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File copy comparison using Wireshark and various protocols

File copy comparison using Wireshark and various protocols

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  • Hello, It’s Tony Fortunato from the Technology Firm In this presentation we will be comparing the differences between various protocols I am using my popular User Group and Throughput class format where we take a baselining example and have you steer me through what information you need. Enjoy
  • I find more and more customers asking 2 basic questions; Why is the newer app slower than the old one We can use various applications/protocols for the same task, so which one is better How come app X suddenly runs slow, or times-out? Since I am analyzing the application behavior, 2 laptops are fine. If performance was the issue, then I would make sure I had similar hardware. Making sure you have a plan and some kind of naming convention sounds so trivial, but makes the exercise go much quicker and instills some consistency
  • I always document the test/lab environment in case I come back at a later date and need to perform more tests Having the trace files helps since I have the MAC addresses of the PC’s in case I don’t document the computer names – like this time
  • Many times computers may be communicating with servers, broadcasting or chatting via remote desktop control applications. The very basic host filter helps capture only the data between the 2 stations. Since I am on a switch I do not need to put my ip into the filter, just the destination IP address
  • Learning how to automate, or what to type in for your transfers helps make your testing go more quicker and consistently I am always surprised how many people I impress by typing the url into the Start->Run dialogue box
  • As you start digging into applications and protocols you will find that there are many setting that can be changed affect your performance
  • Much like my earlier comment, I prefer to use the command prompt for better control and many times the command prompt will show error or status messages that the GUI will not
  • Anyone who has been through this process before, can attest to the fact that things can quickly get out of control and chew up most of your day --- or life So I will start with the basics – cleaning up the trace file and using the popular Statistics->Summary screen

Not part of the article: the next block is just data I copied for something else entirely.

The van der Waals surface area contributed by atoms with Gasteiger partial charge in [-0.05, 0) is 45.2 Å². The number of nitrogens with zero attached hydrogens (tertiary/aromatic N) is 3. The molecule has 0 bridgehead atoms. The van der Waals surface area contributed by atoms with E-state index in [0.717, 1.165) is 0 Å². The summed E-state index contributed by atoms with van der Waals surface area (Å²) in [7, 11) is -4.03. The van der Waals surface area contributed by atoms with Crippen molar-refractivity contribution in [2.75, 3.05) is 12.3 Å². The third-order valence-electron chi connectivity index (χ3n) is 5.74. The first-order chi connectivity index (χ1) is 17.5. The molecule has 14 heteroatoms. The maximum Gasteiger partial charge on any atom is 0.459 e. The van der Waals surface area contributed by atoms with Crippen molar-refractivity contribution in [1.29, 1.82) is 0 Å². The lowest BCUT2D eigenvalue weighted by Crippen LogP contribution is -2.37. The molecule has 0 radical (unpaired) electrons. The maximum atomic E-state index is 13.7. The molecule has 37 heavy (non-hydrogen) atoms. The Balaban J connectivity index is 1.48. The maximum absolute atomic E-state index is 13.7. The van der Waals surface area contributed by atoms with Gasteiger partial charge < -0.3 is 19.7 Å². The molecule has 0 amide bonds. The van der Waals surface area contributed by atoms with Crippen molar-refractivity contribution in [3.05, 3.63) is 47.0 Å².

• I try to use this screen as much as possible since I can easily identify which port number is used for the transfer. This is especially handy with the transfer is embedded within an application or proprietary After your display filter is applied, you will notice in many of the Wireshark screens, will have radio buttons or references to the displayed results as well as the entire trace
  • This is an example of what I just mentioned, this screen has a Captured and Displayed column headers For our purposes, I will use the Displayed column from all 2 traces. There are ways to do this from the command prompt using tshark and the –z option, but I want to keep this as straight forward as possible
  • Anyone who knows me, knows I always try generate a graph. I find a graph easily highlights the highs and lows for technical and non technical staff This chart only took a few minutes to put together
  • Now I will try something different. I am asking the Lovemytool audience to let me know what the next presentation should cover. I can easily go off an a tangent and give you pages of information that may not help you. I have created an email address for those of you who who prefer to email me your feedback. Let me know what you would like to see me do next
  • I am looking forward to your feedback for my next series of slides and hopes this helps you along the way. Enjoy
  • Transcript

    • 1. Examining A File Copy Comparison Tony Fortunato Network Performance Specialist The Technology Firm
    • 2. Why???????
      • Many applications use different protocols to transfer data and you may need to explain why one is more efficient than others
      • For example, the latest version of the software may use a different protocol for a signature file update
      • The most common example of this methodology is when you have several choices to copy data and want the ‘fastest’ or more efficient option